Which Joe gave his name to ‘sloppy joes’? We look at five interesting sandwiches and their lexical origins.
A word naming an attribute of a noun, such as sweet, red, or technical.
- ‘Use verbs, nouns and adjectives and get a copy of Roget's Thesaurus of English Words and Phrases.’
- ‘An important reason for this is that most nouns and most adjectives have rather complex semantic structures.’
- ‘In Swinburne's work as a whole many adjectives are used as nouns and many nouns as adjectives.’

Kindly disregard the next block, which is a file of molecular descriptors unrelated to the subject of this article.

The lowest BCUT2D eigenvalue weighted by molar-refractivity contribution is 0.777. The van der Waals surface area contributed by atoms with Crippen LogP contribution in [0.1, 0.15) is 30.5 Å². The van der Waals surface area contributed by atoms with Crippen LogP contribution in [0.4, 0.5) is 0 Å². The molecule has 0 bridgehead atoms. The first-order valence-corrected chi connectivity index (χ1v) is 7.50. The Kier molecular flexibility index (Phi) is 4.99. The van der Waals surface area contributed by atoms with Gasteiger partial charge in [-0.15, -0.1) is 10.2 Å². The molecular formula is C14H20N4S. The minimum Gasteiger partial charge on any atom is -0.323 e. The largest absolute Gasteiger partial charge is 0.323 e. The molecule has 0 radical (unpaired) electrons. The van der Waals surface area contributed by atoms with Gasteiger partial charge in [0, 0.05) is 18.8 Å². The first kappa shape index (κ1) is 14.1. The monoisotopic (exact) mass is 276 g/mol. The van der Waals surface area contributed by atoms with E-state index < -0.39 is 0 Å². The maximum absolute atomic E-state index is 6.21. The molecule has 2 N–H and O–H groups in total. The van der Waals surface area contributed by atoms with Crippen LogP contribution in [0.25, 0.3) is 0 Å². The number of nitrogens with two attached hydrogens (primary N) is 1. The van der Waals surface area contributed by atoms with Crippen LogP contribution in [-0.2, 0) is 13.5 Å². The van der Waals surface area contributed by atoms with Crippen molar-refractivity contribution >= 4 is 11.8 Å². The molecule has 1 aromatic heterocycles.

- ‘Firstly I think one of the big problems is the use of descriptive adjectives as nouns.’
- ‘Reading becomes an exercise in spotting nouns and adjectives; there is nothing to engage or delight.’
Late Middle English: from Old French adjectif, -ive, from Latin adject- ‘added’, from the verb adicere, from ad- ‘towards’ + jacere ‘throw’. The term was originally used in the phrase noun adjective, translating Latin nomen adjectivum, a translation of Greek onoma epitheton ‘attributive name’.
We take a look at several popular, though confusing, punctuation marks.
From Afghanistan to Zimbabwe, discover surprising and intriguing language facts from around the globe.
The definitions of ‘buddy’ and ‘bro’ in the OED have recently been revised. We explore their history and increase in popularity.